This management guide for non–small-cell lung cancer (NSCLC) covers the symptoms, screening, diagnosis, staging, and treatment of adenocarcinoma, squamous cell carcinoma, and large-cell carcinoma of the lung.
Benjamin Movsas, MD
This management guide covers the symptoms, screening, diagnosis, and treatment of small-cell lung cancer (SCLC), mesothelioma, and thymoma from a surgical, medical, and radiation oncology approach.
ACR Appropriateness Criteria® Nonsurgical Treatment for Locally Advanced Non–Small-Cell Lung Cancer: Good Performance Status/Definitive Intent
The treatment of inoperable stage III non–small-cell lung cancer (NSCLC) remains a challenge due to high rates of distant metastasis, local recurrence, and toxicity associated with definitive therapy.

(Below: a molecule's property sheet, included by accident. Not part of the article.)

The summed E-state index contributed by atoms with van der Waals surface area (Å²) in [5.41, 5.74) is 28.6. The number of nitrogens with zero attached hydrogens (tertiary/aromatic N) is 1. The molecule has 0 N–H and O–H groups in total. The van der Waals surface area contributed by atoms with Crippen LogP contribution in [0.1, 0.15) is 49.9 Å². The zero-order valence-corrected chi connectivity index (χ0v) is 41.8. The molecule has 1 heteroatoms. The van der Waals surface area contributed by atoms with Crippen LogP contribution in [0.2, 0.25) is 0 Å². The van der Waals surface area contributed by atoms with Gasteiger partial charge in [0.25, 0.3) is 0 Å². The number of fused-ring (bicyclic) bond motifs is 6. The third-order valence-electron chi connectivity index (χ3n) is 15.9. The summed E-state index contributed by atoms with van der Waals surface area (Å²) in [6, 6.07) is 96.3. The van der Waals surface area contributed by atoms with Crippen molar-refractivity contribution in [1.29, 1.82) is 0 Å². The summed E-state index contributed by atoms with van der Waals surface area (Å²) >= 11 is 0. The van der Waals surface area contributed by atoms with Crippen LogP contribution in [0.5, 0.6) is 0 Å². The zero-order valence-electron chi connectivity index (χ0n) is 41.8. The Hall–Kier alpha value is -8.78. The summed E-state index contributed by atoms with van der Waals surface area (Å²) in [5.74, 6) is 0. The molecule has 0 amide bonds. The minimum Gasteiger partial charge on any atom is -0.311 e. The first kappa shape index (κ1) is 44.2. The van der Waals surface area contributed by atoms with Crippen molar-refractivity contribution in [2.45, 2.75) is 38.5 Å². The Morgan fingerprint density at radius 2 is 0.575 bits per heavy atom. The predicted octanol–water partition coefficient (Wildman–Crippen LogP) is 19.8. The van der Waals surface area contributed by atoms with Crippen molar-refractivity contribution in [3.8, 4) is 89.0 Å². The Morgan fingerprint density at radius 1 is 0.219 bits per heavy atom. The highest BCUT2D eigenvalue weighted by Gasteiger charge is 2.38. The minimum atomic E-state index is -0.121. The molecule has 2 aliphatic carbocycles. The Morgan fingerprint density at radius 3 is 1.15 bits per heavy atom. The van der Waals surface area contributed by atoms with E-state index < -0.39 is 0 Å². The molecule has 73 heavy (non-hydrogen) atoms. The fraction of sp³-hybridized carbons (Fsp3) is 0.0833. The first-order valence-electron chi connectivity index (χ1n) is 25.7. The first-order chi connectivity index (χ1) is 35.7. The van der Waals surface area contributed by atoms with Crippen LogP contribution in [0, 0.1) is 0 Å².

Radiation therapy (RT) is an important treatment modality for multiple thoracic malignancies. Incidental irradiation of the lungs, which are particularly susceptible to injury, is unavoidable and often dose-limiting. The most radiosensitive subunit of the lung is the alveolar/capillary complex, and RT-induced lung injury is often described as diffuse alveolar damage. Reactive oxygen species generated by RT are directly toxic to parenchymal cells and initiate a cascade of molecular events that alter the cytokine milieu of the microenvironment, creating a self-sustaining cycle of inflammation and chronic oxidative stress. Replacement of normal lung parenchyma by fibrosis is the culminating event. Depending on the dose and volume of lung irradiated, acute radiation pneumonitis may develop, characterized by dry cough and dyspnea. Fibrosis of the lung, which can also cause dyspnea, is the late complication. Imaging studies and pulmonary function tests can be used to quantify the extent of lung injury. While strict dose-volume constraints to minimize the risk of injury are difficult to impose, substantial data support some general guidelines. New modalities such as intensity-modulated radiation therapy and stereotactic body radiation therapy provide new treatment options but also pose new challenges in safely delivering thoracic RT.